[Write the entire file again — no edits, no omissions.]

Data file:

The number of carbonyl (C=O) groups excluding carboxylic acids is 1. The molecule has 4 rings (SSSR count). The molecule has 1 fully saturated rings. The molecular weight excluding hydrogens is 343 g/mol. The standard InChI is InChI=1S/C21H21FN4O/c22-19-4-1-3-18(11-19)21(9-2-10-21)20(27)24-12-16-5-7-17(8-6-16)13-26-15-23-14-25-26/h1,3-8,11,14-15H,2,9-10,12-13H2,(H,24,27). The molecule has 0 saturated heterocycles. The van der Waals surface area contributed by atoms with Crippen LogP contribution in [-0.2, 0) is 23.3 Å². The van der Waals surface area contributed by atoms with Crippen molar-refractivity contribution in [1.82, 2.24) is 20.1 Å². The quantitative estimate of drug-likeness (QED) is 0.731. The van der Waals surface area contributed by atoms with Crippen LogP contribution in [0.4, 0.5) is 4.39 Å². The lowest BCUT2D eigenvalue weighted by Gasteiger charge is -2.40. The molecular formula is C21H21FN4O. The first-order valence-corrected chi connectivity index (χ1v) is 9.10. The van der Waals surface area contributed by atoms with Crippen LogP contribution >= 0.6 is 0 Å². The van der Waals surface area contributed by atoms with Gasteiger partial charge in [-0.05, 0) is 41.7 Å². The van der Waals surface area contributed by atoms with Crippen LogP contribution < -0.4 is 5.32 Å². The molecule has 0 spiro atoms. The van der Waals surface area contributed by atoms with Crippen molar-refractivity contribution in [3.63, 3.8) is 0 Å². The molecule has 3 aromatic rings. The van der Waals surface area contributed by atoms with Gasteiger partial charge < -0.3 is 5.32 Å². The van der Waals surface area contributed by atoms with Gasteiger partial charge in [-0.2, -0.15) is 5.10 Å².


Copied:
The number of carbonyl (C=O) groups excluding carboxylic acids is 1. The molecule has 4 rings (SSSR count). The molecule has 1 fully saturated rings. The molecular weight excluding hydrogens is 343 g/mol. The standard InChI is InChI=1S/C21H21FN4O/c22-19-4-1-3-18(11-19)21(9-2-10-21)20(27)24-12-16-5-7-17(8-6-16)13-26-15-23-14-25-26/h1,3-8,11,14-15H,2,9-10,12-13H2,(H,24,27). The molecule has 0 saturated heterocycles. The van der Waals surface area contributed by atoms with Crippen LogP contribution in [-0.2, 0) is 23.3 Å². The van der Waals surface area contributed by atoms with Crippen molar-refractivity contribution in [1.82, 2.24) is 20.1 Å². The quantitative estimate of drug-likeness (QED) is 0.731. The van der Waals surface area contributed by atoms with Crippen LogP contribution in [0.4, 0.5) is 4.39 Å². The lowest BCUT2D eigenvalue weighted by Gasteiger charge is -2.40. The molecular formula is C21H21FN4O. The first-order valence-corrected chi connectivity index (χ1v) is 9.10. The van der Waals surface area contributed by atoms with Crippen LogP contribution >= 0.6 is 0 Å². The van der Waals surface area contributed by atoms with Gasteiger partial charge in [-0.05, 0) is 41.7 Å². The van der Waals surface area contributed by atoms with Crippen LogP contribution < -0.4 is 5.32 Å². The molecule has 0 spiro atoms. The van der Waals surface area contributed by atoms with Crippen molar-refractivity contribution in [3.63, 3.8) is 0 Å². The molecule has 3 aromatic rings. The van der Waals surface area contributed by atoms with Gasteiger partial charge < -0.3 is 5.32 Å². The van der Waals surface area contributed by atoms with Gasteiger partial charge in [-0.2, -0.15) is 5.10 Å².